The tools build on the vast amount of information Google knows about consumers.
With cloud computing making integration easier, order management systems can deliver more than packages.
At BostonProper.com, the apparel e-retailer calls its order management system the mothership. The back-end data it manages steers every step of the e-commerce process, from typical order management processes like fulfillment and accounting to key elements of the site user experience, customer service and marketing, says Margaret Moraskie, BostonProper.com's senior vice president of marketing.
Moraskie says the 'mothership' supplies consumers with the consistency the company feels is essential to its e-commerce and catalog marketing strategy. For example, customers shopping the site get the same product availability and promotional offer information they would get from call center agents.
'We want our customers to have a seamless customer experience no matter how they reach us,' she says. 'With everything connected in one system, the message a customer is going to get on the site is not going to be different from the message they get from our call center. We're not promising what we don't have.'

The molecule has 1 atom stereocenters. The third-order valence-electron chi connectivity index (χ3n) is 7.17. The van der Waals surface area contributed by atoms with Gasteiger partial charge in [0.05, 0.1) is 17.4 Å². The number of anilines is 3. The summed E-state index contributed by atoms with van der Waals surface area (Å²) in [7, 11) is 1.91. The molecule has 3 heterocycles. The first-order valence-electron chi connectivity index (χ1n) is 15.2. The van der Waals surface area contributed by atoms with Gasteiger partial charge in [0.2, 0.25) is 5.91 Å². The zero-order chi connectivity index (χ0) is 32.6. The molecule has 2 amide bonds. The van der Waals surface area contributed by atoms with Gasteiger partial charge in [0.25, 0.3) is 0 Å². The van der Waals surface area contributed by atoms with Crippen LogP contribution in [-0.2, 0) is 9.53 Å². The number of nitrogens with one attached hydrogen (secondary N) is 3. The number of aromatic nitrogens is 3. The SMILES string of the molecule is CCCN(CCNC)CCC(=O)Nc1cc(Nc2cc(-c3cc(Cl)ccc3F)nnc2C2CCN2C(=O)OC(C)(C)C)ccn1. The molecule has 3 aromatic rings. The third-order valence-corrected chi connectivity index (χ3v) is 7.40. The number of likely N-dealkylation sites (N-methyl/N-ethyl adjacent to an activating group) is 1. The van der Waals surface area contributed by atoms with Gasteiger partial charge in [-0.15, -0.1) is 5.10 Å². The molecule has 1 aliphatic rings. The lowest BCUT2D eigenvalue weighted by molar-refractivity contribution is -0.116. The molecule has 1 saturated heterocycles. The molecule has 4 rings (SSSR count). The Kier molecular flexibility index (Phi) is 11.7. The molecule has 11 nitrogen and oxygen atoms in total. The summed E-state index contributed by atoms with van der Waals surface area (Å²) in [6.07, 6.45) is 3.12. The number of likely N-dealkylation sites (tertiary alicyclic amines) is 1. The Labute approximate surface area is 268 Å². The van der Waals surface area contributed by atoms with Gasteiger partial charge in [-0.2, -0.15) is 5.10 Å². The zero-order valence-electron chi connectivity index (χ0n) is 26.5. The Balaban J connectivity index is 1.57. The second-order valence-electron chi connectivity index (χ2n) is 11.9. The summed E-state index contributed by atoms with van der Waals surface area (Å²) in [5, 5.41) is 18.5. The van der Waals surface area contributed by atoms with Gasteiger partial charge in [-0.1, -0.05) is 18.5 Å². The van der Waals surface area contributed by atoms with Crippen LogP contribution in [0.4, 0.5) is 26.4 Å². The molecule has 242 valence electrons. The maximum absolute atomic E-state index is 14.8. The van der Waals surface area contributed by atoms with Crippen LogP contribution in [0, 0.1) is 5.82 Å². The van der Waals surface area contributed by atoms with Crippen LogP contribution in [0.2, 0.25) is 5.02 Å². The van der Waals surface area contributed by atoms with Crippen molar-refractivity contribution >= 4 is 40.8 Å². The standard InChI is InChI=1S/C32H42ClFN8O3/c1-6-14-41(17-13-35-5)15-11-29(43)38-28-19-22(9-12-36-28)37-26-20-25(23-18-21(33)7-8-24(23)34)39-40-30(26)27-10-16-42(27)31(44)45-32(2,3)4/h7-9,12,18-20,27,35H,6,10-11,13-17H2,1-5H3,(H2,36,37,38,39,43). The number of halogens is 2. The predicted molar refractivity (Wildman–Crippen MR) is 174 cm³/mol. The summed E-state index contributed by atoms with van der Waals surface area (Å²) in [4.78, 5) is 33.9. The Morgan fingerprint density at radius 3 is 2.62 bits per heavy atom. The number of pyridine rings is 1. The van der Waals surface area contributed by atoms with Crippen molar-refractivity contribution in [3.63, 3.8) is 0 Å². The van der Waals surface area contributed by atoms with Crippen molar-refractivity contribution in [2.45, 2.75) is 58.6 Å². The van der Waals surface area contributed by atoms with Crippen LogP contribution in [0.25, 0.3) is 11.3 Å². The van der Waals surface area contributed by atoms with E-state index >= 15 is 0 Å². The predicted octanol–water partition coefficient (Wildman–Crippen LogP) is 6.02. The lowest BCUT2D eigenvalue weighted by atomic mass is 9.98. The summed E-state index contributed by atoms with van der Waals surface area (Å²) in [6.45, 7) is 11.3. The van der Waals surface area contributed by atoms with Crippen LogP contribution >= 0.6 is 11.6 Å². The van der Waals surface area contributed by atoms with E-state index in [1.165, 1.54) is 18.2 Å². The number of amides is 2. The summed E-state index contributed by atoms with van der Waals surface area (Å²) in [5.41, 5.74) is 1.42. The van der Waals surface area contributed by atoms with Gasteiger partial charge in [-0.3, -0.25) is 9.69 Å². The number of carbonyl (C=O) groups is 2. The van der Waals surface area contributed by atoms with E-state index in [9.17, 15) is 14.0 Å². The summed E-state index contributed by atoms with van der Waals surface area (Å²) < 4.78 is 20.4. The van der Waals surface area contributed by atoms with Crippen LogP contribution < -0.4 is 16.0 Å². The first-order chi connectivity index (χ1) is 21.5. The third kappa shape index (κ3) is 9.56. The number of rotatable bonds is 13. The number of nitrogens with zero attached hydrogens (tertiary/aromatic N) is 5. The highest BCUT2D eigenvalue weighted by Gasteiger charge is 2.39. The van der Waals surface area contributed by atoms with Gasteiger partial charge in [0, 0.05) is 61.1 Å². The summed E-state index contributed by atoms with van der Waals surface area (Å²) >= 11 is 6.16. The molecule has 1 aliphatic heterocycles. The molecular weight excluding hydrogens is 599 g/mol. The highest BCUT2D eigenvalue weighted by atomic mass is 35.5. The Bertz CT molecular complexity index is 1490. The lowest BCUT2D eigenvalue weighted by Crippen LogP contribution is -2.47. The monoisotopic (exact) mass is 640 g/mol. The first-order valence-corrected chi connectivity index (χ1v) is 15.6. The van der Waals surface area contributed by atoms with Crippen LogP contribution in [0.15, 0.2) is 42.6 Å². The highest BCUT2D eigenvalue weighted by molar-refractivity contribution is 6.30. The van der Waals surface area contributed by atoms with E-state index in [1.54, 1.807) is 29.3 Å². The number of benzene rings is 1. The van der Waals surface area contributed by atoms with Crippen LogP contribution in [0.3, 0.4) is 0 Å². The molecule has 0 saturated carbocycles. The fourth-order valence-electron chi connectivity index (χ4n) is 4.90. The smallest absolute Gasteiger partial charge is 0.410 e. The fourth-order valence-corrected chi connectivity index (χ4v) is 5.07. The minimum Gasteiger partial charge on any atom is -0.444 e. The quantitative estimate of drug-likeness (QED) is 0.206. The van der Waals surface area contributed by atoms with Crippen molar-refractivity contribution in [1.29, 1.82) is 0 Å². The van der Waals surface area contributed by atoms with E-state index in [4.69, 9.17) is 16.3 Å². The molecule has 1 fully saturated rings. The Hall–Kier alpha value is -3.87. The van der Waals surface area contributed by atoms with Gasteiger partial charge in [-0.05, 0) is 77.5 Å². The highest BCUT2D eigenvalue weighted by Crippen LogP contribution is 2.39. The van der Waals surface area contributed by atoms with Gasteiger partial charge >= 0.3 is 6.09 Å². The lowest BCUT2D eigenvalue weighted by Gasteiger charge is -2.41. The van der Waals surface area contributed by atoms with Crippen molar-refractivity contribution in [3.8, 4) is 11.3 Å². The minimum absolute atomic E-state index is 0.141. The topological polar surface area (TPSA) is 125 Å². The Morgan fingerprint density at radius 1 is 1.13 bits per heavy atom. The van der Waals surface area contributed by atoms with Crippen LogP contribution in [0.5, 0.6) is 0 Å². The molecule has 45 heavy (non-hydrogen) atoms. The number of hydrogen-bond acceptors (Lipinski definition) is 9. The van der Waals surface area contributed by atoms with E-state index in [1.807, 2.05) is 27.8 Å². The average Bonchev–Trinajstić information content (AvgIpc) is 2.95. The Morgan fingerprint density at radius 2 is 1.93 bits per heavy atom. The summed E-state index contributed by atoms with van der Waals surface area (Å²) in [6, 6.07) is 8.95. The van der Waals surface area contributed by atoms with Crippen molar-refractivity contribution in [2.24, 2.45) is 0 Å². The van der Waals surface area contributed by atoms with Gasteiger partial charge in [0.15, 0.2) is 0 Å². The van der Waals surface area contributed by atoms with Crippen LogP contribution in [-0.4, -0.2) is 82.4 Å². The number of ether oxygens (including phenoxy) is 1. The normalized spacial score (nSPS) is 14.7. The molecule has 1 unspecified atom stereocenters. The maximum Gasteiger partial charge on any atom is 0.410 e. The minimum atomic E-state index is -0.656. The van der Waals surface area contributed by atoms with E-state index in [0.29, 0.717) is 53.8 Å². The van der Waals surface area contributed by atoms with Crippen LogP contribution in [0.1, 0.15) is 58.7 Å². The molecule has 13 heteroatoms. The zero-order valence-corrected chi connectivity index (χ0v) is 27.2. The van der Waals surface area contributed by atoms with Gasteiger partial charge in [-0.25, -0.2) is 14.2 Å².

That consistency is achieved by the order management system from Micros Systems Inc. continually communicating inventory levels to customer service as well as to the web site. When stock of a particular product is running low, a sell-out warning appears on the product page for consumers to see, for example.
Besides being tied into the customer service system, the order management system also integrates with the company's e-mail platform so that when a new customer placing an order opts in to receive promotional messages, the order management system immediately adds the address to the e-mail database. Prompted by the addition, the e-mail system automatically generates e-mail updates on order and shipping status, and then sends a thank-you message about a week after the consumer receives the shipment.
The Micros order management application resides on the Internet, making it an example of the cloud computing that is increasingly popular—and that experts say makes integrating applications easier.